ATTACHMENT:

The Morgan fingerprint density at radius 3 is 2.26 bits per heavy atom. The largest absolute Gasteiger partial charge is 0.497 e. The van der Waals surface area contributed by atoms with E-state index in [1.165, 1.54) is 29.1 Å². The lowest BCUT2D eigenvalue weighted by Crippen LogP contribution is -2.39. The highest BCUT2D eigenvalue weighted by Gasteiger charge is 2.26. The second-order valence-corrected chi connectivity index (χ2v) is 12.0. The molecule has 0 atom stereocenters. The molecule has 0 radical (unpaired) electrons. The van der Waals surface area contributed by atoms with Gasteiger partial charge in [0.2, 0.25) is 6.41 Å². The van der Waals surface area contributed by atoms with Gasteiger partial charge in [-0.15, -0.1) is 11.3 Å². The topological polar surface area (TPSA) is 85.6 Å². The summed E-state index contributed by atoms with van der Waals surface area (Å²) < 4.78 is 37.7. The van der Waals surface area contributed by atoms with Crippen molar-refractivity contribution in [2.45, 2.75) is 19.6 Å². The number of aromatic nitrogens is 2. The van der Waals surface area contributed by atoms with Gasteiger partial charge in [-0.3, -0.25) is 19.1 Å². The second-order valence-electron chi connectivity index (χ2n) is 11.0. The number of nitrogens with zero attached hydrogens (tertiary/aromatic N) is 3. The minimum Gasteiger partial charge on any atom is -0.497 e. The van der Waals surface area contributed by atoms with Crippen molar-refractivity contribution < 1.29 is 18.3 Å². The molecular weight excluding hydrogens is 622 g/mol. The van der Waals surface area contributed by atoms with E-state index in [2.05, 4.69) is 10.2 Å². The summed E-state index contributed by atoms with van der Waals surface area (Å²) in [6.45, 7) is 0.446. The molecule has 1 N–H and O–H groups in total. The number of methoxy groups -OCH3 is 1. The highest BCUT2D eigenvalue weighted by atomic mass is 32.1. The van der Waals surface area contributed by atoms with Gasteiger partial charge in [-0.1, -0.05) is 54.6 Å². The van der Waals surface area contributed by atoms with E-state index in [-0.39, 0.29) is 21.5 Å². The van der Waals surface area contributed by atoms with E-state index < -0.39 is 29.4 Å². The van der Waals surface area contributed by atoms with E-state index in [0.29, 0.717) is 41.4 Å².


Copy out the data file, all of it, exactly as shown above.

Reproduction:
The Morgan fingerprint density at radius 3 is 2.26 bits per heavy atom. The largest absolute Gasteiger partial charge is 0.497 e. The van der Waals surface area contributed by atoms with E-state index in [1.165, 1.54) is 29.1 Å². The lowest BCUT2D eigenvalue weighted by Crippen LogP contribution is -2.39. The highest BCUT2D eigenvalue weighted by Gasteiger charge is 2.26. The second-order valence-corrected chi connectivity index (χ2v) is 12.0. The molecule has 0 atom stereocenters. The molecule has 0 radical (unpaired) electrons. The van der Waals surface area contributed by atoms with Gasteiger partial charge in [0.2, 0.25) is 6.41 Å². The van der Waals surface area contributed by atoms with Gasteiger partial charge in [-0.15, -0.1) is 11.3 Å². The topological polar surface area (TPSA) is 85.6 Å². The summed E-state index contributed by atoms with van der Waals surface area (Å²) < 4.78 is 37.7. The van der Waals surface area contributed by atoms with Crippen molar-refractivity contribution in [2.45, 2.75) is 19.6 Å². The number of aromatic nitrogens is 2. The van der Waals surface area contributed by atoms with Gasteiger partial charge in [-0.3, -0.25) is 19.1 Å². The second-order valence-electron chi connectivity index (χ2n) is 11.0. The number of nitrogens with zero attached hydrogens (tertiary/aromatic N) is 3. The minimum Gasteiger partial charge on any atom is -0.497 e. The van der Waals surface area contributed by atoms with Crippen molar-refractivity contribution < 1.29 is 18.3 Å². The molecular weight excluding hydrogens is 622 g/mol. The van der Waals surface area contributed by atoms with E-state index in [2.05, 4.69) is 10.2 Å². The summed E-state index contributed by atoms with van der Waals surface area (Å²) in [6.45, 7) is 0.446. The molecule has 1 N–H and O–H groups in total. The number of methoxy groups -OCH3 is 1. The highest BCUT2D eigenvalue weighted by atomic mass is 32.1. The van der Waals surface area contributed by atoms with Gasteiger partial charge in [-0.1, -0.05) is 54.6 Å². The van der Waals surface area contributed by atoms with E-state index in [-0.39, 0.29) is 21.5 Å². The van der Waals surface area contributed by atoms with E-state index < -0.39 is 29.4 Å². The van der Waals surface area contributed by atoms with E-state index in [0.29, 0.717) is 41.4 Å².